The physical exam was once described as a dead art because medical professionals nowadays highly rely on modern diagnostic tests and might easily overlook the importance of a complete physical exam. There are numerous skills that we need to fine tune during our clinical year, and doing a good physical exam is one of them. I’ve already had medicine and surgery rotations, and we had lots of practice performing physical exams on patients. However, I was quite surprised when during the anesthesia rotation the importance of a physical exam was stressed even more.
A thorough physical exam is required for every patient before an anesthetic protocol can be developed. This makes sense when we decide which premedication we are going to use to sedate the patient. One thing that we need to pay special attention to during a physical exam for an anesthesia patient is the temperament, such as being friendly, nervous, or excited. A patient’s temperament may not impact our diagnostic or treatment plan a lot in medicine and surgery, however, it’s kind of a big deal for anesthesia. If a patient is excited or nervous, premedications that can worsen the excitement could lead to a difficult induction and rough recovery from anesthesia.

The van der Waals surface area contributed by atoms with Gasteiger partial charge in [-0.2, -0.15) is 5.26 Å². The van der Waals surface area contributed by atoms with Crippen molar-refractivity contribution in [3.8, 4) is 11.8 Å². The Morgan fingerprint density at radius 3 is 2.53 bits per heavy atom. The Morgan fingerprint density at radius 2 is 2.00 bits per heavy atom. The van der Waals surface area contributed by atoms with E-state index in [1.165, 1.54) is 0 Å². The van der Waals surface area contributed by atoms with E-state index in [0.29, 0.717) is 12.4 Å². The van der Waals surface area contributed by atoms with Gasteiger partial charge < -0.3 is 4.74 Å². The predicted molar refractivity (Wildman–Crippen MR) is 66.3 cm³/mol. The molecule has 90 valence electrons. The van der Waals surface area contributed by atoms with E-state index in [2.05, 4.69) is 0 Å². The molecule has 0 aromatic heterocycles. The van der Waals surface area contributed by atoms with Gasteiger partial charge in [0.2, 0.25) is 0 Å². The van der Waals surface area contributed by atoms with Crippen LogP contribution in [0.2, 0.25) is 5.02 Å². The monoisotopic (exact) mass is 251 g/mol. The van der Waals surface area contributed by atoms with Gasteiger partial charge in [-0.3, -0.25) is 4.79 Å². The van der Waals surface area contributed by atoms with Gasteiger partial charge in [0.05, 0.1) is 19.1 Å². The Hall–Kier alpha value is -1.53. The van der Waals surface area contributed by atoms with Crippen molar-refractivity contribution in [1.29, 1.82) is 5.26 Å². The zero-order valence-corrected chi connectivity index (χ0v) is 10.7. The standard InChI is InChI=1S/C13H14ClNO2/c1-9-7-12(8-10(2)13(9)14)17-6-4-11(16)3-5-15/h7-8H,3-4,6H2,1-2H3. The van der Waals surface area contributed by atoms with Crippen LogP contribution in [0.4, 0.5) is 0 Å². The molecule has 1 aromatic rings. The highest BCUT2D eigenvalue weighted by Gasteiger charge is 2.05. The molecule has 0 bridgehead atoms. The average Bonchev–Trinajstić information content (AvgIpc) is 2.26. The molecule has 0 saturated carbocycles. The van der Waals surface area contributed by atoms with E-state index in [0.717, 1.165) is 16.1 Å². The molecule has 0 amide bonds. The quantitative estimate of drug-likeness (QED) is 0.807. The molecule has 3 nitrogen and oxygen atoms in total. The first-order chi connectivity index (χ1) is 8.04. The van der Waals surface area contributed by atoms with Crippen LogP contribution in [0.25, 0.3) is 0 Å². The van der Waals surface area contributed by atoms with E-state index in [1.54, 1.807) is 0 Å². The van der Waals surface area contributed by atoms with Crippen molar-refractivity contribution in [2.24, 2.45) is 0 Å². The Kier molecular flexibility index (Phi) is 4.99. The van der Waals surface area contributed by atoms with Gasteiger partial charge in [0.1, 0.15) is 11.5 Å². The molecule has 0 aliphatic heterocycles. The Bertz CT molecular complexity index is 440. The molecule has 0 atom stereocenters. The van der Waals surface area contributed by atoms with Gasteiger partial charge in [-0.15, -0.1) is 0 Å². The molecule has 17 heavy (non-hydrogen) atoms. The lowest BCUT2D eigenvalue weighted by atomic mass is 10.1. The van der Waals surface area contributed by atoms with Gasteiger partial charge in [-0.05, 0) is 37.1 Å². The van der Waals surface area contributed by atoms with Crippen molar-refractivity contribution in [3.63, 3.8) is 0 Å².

We have many ways to monitor patients during anesthesia. However, the patient’s response is as important as what’s shown on the machines. For example, we check reflexes, the position of the eyeball, and muscle tone to assess the depth of anesthesia. Successful management of anesthesia consists of accurate interpretation of the monitor and examination of the patient itself. That’s why it’s essential for us to practice physical exams and learn to read the information conveyed by the patient’s body. The patient itself is the most reliable source of clinical information that we have.